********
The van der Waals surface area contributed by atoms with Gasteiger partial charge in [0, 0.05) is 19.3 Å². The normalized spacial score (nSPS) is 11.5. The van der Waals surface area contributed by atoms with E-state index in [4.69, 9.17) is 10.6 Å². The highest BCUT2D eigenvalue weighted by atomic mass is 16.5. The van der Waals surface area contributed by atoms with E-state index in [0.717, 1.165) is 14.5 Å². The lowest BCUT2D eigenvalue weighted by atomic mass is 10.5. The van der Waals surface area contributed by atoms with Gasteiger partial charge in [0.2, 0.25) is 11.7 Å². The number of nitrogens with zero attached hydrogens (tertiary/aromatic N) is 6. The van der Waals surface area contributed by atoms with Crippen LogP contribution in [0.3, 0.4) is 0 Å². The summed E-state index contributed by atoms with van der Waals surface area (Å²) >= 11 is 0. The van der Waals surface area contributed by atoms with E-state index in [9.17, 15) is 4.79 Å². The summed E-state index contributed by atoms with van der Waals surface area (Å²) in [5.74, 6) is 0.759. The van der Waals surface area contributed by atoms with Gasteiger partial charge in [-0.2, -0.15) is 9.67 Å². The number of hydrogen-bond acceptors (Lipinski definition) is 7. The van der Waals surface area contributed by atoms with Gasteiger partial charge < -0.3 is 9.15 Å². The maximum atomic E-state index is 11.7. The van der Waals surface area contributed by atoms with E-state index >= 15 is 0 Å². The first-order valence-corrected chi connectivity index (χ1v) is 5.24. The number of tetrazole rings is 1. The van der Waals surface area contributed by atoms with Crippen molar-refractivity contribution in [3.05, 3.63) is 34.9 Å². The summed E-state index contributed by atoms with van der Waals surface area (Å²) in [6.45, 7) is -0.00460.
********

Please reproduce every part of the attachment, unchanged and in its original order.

The van der Waals surface area contributed by atoms with Gasteiger partial charge in [0, 0.05) is 19.3 Å². The normalized spacial score (nSPS) is 11.5. The van der Waals surface area contributed by atoms with E-state index in [4.69, 9.17) is 10.6 Å². The highest BCUT2D eigenvalue weighted by atomic mass is 16.5. The van der Waals surface area contributed by atoms with E-state index in [0.717, 1.165) is 14.5 Å². The lowest BCUT2D eigenvalue weighted by atomic mass is 10.5. The van der Waals surface area contributed by atoms with Gasteiger partial charge in [0.2, 0.25) is 11.7 Å². The number of nitrogens with zero attached hydrogens (tertiary/aromatic N) is 6. The van der Waals surface area contributed by atoms with Crippen LogP contribution in [0.3, 0.4) is 0 Å². The summed E-state index contributed by atoms with van der Waals surface area (Å²) >= 11 is 0. The van der Waals surface area contributed by atoms with E-state index in [9.17, 15) is 4.79 Å². The summed E-state index contributed by atoms with van der Waals surface area (Å²) in [5.74, 6) is 0.759. The van der Waals surface area contributed by atoms with Gasteiger partial charge in [-0.2, -0.15) is 9.67 Å². The number of hydrogen-bond acceptors (Lipinski definition) is 7. The van der Waals surface area contributed by atoms with Gasteiger partial charge < -0.3 is 9.15 Å². The maximum atomic E-state index is 11.7. The van der Waals surface area contributed by atoms with E-state index >= 15 is 0 Å². The first-order valence-corrected chi connectivity index (χ1v) is 5.24. The number of tetrazole rings is 1. The van der Waals surface area contributed by atoms with Crippen molar-refractivity contribution in [3.05, 3.63) is 34.9 Å². The summed E-state index contributed by atoms with van der Waals surface area (Å²) in [6.45, 7) is -0.00460.